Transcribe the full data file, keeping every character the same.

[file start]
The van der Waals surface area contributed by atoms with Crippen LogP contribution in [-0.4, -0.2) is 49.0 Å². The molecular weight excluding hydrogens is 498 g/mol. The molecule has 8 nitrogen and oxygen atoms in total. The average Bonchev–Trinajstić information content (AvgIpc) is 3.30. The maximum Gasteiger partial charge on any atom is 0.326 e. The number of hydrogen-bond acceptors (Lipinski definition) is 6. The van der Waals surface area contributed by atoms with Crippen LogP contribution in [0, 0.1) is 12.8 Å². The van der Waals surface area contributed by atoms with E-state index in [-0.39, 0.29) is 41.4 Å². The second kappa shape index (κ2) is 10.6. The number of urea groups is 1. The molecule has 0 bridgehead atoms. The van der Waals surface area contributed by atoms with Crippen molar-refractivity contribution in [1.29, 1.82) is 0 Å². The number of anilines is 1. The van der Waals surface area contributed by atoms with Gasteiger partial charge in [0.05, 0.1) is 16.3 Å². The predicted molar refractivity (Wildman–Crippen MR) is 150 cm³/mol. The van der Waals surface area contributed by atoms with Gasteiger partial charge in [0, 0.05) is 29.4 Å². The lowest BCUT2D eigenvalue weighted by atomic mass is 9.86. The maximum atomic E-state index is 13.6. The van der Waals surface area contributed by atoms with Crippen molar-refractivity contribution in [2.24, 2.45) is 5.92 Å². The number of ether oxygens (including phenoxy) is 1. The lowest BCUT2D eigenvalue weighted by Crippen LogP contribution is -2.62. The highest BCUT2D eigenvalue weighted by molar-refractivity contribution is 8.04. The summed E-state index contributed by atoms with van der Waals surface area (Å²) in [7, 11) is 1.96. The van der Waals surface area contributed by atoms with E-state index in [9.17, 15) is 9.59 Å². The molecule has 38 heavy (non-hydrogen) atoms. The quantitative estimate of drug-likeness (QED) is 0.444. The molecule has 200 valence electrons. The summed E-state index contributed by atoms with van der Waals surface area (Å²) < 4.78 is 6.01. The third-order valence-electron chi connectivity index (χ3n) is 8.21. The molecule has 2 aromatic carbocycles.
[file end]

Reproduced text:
The van der Waals surface area contributed by atoms with Crippen LogP contribution in [-0.4, -0.2) is 49.0 Å². The molecular weight excluding hydrogens is 498 g/mol. The molecule has 8 nitrogen and oxygen atoms in total. The average Bonchev–Trinajstić information content (AvgIpc) is 3.30. The maximum Gasteiger partial charge on any atom is 0.326 e. The number of hydrogen-bond acceptors (Lipinski definition) is 6. The van der Waals surface area contributed by atoms with Crippen LogP contribution in [0, 0.1) is 12.8 Å². The van der Waals surface area contributed by atoms with E-state index in [-0.39, 0.29) is 41.4 Å². The second kappa shape index (κ2) is 10.6. The number of urea groups is 1. The molecule has 0 bridgehead atoms. The van der Waals surface area contributed by atoms with Crippen molar-refractivity contribution in [1.29, 1.82) is 0 Å². The number of anilines is 1. The van der Waals surface area contributed by atoms with Gasteiger partial charge in [0.05, 0.1) is 16.3 Å². The predicted molar refractivity (Wildman–Crippen MR) is 150 cm³/mol. The van der Waals surface area contributed by atoms with Gasteiger partial charge in [0, 0.05) is 29.4 Å². The lowest BCUT2D eigenvalue weighted by atomic mass is 9.86. The maximum atomic E-state index is 13.6. The van der Waals surface area contributed by atoms with Crippen molar-refractivity contribution in [2.24, 2.45) is 5.92 Å². The number of ether oxygens (including phenoxy) is 1. The lowest BCUT2D eigenvalue weighted by Crippen LogP contribution is -2.62. The highest BCUT2D eigenvalue weighted by molar-refractivity contribution is 8.04. The summed E-state index contributed by atoms with van der Waals surface area (Å²) in [7, 11) is 1.96. The van der Waals surface area contributed by atoms with E-state index in [9.17, 15) is 9.59 Å². The molecule has 38 heavy (non-hydrogen) atoms. The quantitative estimate of drug-likeness (QED) is 0.444. The molecule has 200 valence electrons. The summed E-state index contributed by atoms with van der Waals surface area (Å²) < 4.78 is 6.01. The third-order valence-electron chi connectivity index (χ3n) is 8.21. The molecule has 2 aromatic carbocycles.